US plans to offer analysis of underwater audio recordings to aid investigations into Nord Stream pipeline sabotage



The United States is considering offering to use its most advanced underwater sound-reading capabilities to analyze audio recordings from the time of the apparent sabotage of the Nord Stream gas pipelines, according to two sources familiar with the matter.

The US Navy’s processing of sonar signatures – the term for unique underwater sounds – provided by Sweden and Denmark could boost investigations by providing a more detailed picture of what was in the area at the time of the blasts. pipeline and what caused them, sources said. While many countries have the capability to process underwater sounds, the United States has the most advanced system, sources said.

Processing underwater sound is considered a key part of the investigation in addition to what underwater investigators find, sources said. Officials said satellite images from the days before the leaks likely wouldn’t be helpful because they were cloudy.

But the extent to which US assistance in processing underwater recordings might help will depend on the quality of the recordings. The quality of the recordings of the Swedes and Danes is unclear, sources said.

Each type of underwater machinery like submarines, torpedoes, and ship engines emits a unique sound called a “sonar signature”, and the United States has an extensive library of these sounds.

A Navy spokesman did not confirm that the United States was offering to analyze sonar recordings, but said the Navy stood ready to help with investigations.

“We are aware of reports of leaks in Nord Stream pipelines. We stand ready to provide support and assistance in close coordination with our allies and partners, if required,” said Captain Tamara Lawrence.

Sweden’s National Seismic Network (SNSN) said it detected the blasts and experts said SNSN may share recordings with the US for processing, but seismic recordings are not the same as high-quality sonar recordings .

“What they are looking for are known signatures of adversary class ships or known signatures associated with an act like opening a torpedo door. The goal is to determine what caused this. The quality of the data and the type of historical data in the database will determine how accurately they can attribute this event using sonar signatures,” explained Mark Montgomery, senior director of the Center on Cyber ​​and Technology. Innovation from the Foundation for Defense. of the Democracies.

The United States has helped analyze underwater recordings of Swedes in the past, experts said.

These conversations about providing this assistance come now as the US Department of Defense is doing “careful planning” to see what assets, equipment and technical expertise the US has at its disposal to help the Baltics with investigations, reported CNN last week.

The Swedish military has sent several vessels to the area around the incident to support the Swedish Coast Guard’s investigation, Swedish Armed Forces spokesman Philip Simon told CNN. At least one of those vessels is capable of capturing high-quality underwater recordings, Simon said. These recordings could prove useful to investigators, but it is unknown what type of recordings they have at the time of the sabotage.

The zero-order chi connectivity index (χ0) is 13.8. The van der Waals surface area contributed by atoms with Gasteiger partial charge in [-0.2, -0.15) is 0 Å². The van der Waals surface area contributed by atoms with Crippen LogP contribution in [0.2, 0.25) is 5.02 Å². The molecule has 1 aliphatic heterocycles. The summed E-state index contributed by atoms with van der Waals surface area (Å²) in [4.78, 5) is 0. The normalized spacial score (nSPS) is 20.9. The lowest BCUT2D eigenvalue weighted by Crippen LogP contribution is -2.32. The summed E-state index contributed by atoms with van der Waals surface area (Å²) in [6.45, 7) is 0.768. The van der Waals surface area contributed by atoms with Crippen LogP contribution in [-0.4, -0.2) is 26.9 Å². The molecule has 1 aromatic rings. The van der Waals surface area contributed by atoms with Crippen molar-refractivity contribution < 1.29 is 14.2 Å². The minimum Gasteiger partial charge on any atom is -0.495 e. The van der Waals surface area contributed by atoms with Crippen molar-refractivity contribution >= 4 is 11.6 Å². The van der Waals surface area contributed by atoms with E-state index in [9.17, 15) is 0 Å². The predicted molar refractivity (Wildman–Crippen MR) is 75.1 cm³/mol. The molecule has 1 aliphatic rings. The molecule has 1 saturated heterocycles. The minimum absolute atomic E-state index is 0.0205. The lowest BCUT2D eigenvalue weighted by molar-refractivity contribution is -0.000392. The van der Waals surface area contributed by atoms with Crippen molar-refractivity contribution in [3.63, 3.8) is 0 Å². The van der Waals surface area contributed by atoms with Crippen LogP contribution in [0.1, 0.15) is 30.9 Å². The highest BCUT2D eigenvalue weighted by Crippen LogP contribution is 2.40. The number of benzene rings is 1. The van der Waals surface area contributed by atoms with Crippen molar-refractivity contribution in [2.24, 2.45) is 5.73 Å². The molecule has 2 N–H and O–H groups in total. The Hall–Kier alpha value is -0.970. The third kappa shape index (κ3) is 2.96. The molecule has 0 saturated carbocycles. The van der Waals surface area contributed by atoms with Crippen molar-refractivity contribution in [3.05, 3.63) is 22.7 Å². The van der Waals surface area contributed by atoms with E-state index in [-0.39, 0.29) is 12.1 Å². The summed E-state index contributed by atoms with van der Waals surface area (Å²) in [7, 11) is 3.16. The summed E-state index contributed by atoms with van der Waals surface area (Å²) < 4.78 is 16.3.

“The use of acoustics and sonar technology will be very important here. It’s forensic evidence. It’s like getting an ultrasound from a doctor,” explained Joseph Mazzafro, a defense contractor and retired navy captain. “The United States has the best sensors in the world for detecting sound and extracting meaningful information from noise in the water. And we have people who understand the science of acoustics because the United States has been doing it for the 1940s. they know what submarines are like, underwater drilling, all that stuff. Then you add to that massive computing power and AI intelligence.

Swedish police were initially investigating the incident, but the Swedish Security Service, whose mandate includes national security matters, took over the investigation last week, according to Nina Odermalm Schei, spokeswoman for the service.

This transfer from a criminal investigation to a national security investigation occurs when it cannot be ruled out that one or more foreign powers are involved in a security incident, Schei told CNN by phone from Sweden.

The explosions that caused the Nord Stream pipelines to leak are a “really complex” and “serious crime”, Schei said, adding that the investigation may take time to follow its course. She declined to comment on who might be behind the explosions.

Swedish coastguard spokesman Mattias Lindholm said the Swedish vessels available to help with the investigation were technologically sophisticated, but declined to go into specifics.

“We have the capabilities that the prosecutor is interested in moving the investigation forward,” Lindholm said.

The investigation comes as the Biden administration also seeks to guard against any future attacks on critical infrastructure. The United States is coordinating with its allies to increase surveillance and control of energy infrastructure, including pipelines in the Baltic Sea.

“The United States has capabilities to implement, and we are implementing them,” National Security Advisor Jake Sullivan said Friday.

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